To augment the city’s inventory of parking spaces, council approved the first step toward seizing a property. The parking lot, with a tiny bank building at 37-43 N. Fourth St., might be the future home of a multiple-story parking deck, according to Steckman.

The city offered owner Scott G. Kindred more than he paid in 2010 for the .35-acre parcel but was refused, Steckman said. Kindred paid $70,000, according to Northampton County tax records. Steckman said the building would be torn down and the lot would be resurfaced to provide more paid off-street parking. He also said the site could be used for a multiple-story parking deck in the future.

At the same time as the city’s been moving toward market rates for parking, they’ve also been doubling down on the idea of public provision of parking, which I think is mistaken.

The parcel at 37-43 N. 4th Street is certainly blighted, and it’s perfectly sensible that the city would want to see a change of use there. But seizing the property and turning it into a somewhat better-looking surface parking lot is still blight, because surface parking lots are all ugly. What you really want there is a nice new apartment building with ground-floor retail.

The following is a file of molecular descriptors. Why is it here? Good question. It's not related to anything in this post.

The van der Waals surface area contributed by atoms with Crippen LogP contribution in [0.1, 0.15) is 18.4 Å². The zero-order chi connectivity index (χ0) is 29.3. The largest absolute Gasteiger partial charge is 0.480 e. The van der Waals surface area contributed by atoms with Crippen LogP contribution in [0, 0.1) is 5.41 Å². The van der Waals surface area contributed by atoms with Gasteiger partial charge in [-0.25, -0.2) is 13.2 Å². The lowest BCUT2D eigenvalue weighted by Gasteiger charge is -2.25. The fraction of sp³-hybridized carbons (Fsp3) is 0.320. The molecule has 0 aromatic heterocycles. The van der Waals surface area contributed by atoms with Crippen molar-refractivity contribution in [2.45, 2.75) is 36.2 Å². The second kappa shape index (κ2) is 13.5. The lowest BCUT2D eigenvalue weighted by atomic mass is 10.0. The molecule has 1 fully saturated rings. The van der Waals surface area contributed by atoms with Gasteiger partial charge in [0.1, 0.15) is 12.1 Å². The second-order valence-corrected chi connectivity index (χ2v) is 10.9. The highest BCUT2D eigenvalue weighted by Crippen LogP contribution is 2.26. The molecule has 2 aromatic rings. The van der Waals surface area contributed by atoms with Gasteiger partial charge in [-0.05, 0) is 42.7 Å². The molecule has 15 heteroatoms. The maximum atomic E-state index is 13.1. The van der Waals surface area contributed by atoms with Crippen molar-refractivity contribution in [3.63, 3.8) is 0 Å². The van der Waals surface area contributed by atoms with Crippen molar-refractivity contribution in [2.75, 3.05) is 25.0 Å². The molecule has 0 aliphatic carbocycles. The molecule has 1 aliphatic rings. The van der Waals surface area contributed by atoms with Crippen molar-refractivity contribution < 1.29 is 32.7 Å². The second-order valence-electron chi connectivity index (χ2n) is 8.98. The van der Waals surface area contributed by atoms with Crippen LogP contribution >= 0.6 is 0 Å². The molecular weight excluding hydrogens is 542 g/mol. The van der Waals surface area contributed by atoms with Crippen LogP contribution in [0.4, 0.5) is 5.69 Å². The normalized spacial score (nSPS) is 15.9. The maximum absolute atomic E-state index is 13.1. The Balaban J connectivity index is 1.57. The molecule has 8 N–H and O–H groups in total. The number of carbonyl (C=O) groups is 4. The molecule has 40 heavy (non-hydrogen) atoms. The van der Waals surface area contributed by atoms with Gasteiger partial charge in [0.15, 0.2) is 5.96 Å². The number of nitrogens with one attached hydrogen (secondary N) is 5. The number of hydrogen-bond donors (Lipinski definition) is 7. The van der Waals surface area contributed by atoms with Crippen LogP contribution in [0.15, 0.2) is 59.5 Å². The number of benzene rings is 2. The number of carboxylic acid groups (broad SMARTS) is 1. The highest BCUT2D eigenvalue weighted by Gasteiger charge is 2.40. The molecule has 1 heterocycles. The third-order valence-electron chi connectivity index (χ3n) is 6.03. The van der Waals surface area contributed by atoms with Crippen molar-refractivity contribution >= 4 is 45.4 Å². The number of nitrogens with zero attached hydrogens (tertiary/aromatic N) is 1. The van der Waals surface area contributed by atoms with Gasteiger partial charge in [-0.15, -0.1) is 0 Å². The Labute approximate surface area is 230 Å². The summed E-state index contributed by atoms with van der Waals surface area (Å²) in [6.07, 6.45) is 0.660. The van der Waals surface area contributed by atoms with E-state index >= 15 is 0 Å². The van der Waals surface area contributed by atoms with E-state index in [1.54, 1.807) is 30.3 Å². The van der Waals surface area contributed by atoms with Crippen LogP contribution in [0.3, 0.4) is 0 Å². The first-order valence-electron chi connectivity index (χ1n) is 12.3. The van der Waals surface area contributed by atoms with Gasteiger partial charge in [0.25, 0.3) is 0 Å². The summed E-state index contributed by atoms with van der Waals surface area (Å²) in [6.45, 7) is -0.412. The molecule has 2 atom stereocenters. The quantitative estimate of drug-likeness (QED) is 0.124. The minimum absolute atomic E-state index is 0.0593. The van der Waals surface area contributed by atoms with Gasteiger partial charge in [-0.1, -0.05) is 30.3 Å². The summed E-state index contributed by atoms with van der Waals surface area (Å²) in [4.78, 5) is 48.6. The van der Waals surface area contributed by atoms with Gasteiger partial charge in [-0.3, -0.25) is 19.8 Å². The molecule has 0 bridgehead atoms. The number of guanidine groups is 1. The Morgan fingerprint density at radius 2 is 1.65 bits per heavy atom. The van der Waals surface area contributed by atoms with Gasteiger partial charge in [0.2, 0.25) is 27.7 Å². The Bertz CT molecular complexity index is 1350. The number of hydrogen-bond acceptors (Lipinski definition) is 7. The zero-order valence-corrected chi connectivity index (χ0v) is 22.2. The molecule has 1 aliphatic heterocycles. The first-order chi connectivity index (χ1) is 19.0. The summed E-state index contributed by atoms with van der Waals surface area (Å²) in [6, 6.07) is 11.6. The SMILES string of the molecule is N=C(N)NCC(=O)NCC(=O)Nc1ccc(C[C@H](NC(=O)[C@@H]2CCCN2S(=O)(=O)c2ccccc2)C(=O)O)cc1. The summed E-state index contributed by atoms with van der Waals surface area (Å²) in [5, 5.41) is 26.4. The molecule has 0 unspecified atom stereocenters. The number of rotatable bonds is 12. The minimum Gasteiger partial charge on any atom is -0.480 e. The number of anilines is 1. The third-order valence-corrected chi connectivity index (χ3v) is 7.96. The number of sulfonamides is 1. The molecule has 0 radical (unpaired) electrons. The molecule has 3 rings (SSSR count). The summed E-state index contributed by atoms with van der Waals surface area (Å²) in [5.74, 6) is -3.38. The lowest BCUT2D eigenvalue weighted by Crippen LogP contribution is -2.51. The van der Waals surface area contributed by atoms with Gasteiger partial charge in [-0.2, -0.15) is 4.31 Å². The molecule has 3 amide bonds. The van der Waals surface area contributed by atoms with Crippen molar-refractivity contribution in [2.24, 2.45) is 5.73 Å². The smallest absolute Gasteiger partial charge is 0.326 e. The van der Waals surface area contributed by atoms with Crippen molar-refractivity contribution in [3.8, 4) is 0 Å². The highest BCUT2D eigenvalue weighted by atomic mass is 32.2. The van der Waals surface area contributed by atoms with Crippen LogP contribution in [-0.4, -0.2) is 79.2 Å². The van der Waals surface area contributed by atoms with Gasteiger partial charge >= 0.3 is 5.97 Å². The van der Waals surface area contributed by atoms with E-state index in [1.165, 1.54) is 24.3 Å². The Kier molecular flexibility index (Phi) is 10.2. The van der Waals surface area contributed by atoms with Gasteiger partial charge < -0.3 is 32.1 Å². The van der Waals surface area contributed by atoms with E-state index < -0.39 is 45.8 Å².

The counterargument I anticipate is that the city wants to eventually turn the surface lot into structured parking, but I would counter that the city shouldn’t be building any more parking garages. If there is demand for more structured parking spaces, then a private parking garage company will build a new garage. If the demand is really there, then it’s like the proverbial $5 bill on the sidewalk. If it’s real, somebody will pick it up.

Building and owning parking garages has got nothing to do with the government’s core business, which is providing true public goods and public services. The reason the city has to manage curb parking spaces is because they own the roads – they have no choice but to manage the demand for curb spaces. Parking garages, by contrast, do not have to be publicly-owned, and frequently are not in other cities. That’s better, since it means that parking garages are on the tax rolls, and smart cities can even levy a separate parking tax to pay for transportation infrastructure and maintenance.

The next round of parking policy-making in Easton should involve not more asset acquisitions but asset sales – selling off the city’s garage and surface lots to private owners, and finding a private developer to own and operate the garage portion of the intermodal center. Rather than buying up more parking assets, the better strategy for eliminating blight and surface lots downtown would be to replace the property tax with a land value tax. Lower or eliminate the tax on property improvements and raise the cost of owning vacant land, surface parking lots and underdeveloped parcels.